Sunday, December 12, 2010

Mies Tweets! (and he's got a great new website, too)

click images for larger view
The Mies van der Rohe society has just launched a new website, designed by Scott Thomas, whose credits include serving as 2008 design director for Obama for America.

It's an impressive piece of work, and a major addition to Mies on the web. It's centered on a timeline of Mies' life and work, from his 1886 birth in Aachen, Germany; his years as an infant removing unnecessary parts from his high chair, and a comprehensive account of designs, from the 1907 Riehl House, his first project,  to the legendary 1921 proposal for an all-glass Friedrichstrasse Office Building, the path-breaking 860-880 Lake Shore Apartments (many photographs), all the way through to the posthumous IBM Building.

Although the entry page is the usual black-and-white, there's also a generous sampling of color photographs that provide a less abstracted, more real feel of what the buildings are actually like.  There's also a generous sampling of of models, as well as of Mies' own drawings.

There's also a related blog, which features such interesting stuff as this poster for a benefit from earlier this year.    In addition to the 1958 Seagram Building being listed among the projects, there's also a link in the blog to a fascinating 1968 documentary created  and narrated by urbanist William H. Whyte, The Social Life of Small Urban Spaces, centered on an intensive study of why the Seagram's plaza is one of the most popular in New York.

whyte styles from chris woebken on Vimeo.

The website is both an impressive work of scholarship and a valuable research tool. Perhaps most striking, however, even beyond the buildings, is the full text of various speeches made by Mies, including what he had to say at a 1938 banquet welcoming him to Chicago, after Frank Lloyd Wright introduced him by saying "I give you my Mies van der Rohe. You treat him well and love him as I do," and then left the room and retreated to the bar.

Mies was far from humourless, but you won't find any of those humanizing anecdotes on the website.  It would be easy to have a bit of fun with Mies' portentousness, but in an age where it often seems that our core values are little more than to be entertained and diverted, and where our architecture frequently appears all too happy to cater to those attitudes just to escape the anonymity of a supply-chain economy whose relentless drive is to reduce everything to an interchangeable commodity, it's bracing to read what Mies had to say as he took on leadership of the IIT School of Architecture, at a time when seriousness was something, not to be deprecated, but embraced, however imperfectly:
Any education must be directed, first of all, towards the practical side of life. But if one may speak of real education, then it must go farther and reach the personal sphere and lead to a molding of the human being.

The first aim should be to qualify the person to maintain himself in everyday life. It is to equip him with the necessary knowledge and ability for this purpose. The second aim is directed towards a formation of the personality. It should qualify him to make the right use of his knowledge and ability.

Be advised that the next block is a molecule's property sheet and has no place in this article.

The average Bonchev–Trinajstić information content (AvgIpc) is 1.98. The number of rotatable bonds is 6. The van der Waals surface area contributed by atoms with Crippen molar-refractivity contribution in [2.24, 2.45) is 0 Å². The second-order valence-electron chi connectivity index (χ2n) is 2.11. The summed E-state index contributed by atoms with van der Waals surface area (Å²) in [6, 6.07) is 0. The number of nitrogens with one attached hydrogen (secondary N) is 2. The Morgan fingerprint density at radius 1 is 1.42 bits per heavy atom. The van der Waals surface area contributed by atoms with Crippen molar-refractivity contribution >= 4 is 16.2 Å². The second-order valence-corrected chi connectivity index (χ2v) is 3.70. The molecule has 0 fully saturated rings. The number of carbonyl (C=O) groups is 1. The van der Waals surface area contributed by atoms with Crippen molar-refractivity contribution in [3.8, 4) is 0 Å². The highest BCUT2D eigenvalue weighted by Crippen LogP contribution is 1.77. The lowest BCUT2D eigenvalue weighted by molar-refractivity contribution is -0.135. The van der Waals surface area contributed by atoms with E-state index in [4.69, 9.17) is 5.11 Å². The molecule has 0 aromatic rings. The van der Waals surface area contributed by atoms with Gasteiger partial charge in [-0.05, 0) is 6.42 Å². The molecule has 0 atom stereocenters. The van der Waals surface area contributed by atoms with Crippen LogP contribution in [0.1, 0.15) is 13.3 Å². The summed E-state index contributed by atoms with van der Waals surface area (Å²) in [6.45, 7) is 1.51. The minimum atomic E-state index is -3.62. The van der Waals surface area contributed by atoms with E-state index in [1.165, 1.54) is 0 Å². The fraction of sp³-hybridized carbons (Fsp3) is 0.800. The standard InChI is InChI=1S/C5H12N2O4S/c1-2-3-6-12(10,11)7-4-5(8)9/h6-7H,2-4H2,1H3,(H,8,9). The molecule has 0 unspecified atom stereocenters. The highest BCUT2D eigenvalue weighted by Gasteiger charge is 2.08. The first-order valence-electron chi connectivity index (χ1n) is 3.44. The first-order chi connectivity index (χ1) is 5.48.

Genuine education is aimed not only towards specific ends but also towards an appreciation of values. Our aims are bound up with the special structure of our epoch. Values, on the contrary, are anchored in the spiritual destination of mankind. The ends, towards which we strive, determine the character of our civilization, while the values we set determine our cultural level.

. . . If education has any sense whatever, then it is to form character and develop insight. It must lead us out of the irresponsibility of opinion, into the responsibility of insight, judgment, and understanding; it must lead us out of the realm of chance and arbitrariness into the clear light of intellectual order. Therefore we guide our students over the disciplinary road from material through function to form.

. . . Here the problem of technology will come within the student’s compass. We will try to propound genuine questions: questions on the value and meaning of technology. We will demonstrate that it not only offers us power, and magnitude, but that it also embraces dangers, that it contains good and evil, and that here mankind must decide aright.

 . .  We will make the organic principle of order clear as a scale for establishing the significance and proportion of the parts and their relation to the whole.

We will adopt this last principle as the basis of our work.

The long road from the material through function to form has only one goal: to create order out of the unholy confusion of today. We want, however, an order which gives everything its proper place. We want to give to everything that which is its due, in accordance with its nature.

We are determined to do that in such a perfect way, that the world of our creation begins to flower from within. We want no more – nor can we do more.

Nothing will express the aim and meaning of our work better than the profound words of Thomas Aquinas:

"Beauty is the Radiance of the Truth."

You can read the entire speech here, and visit the Mies van der Rohe Society website here.

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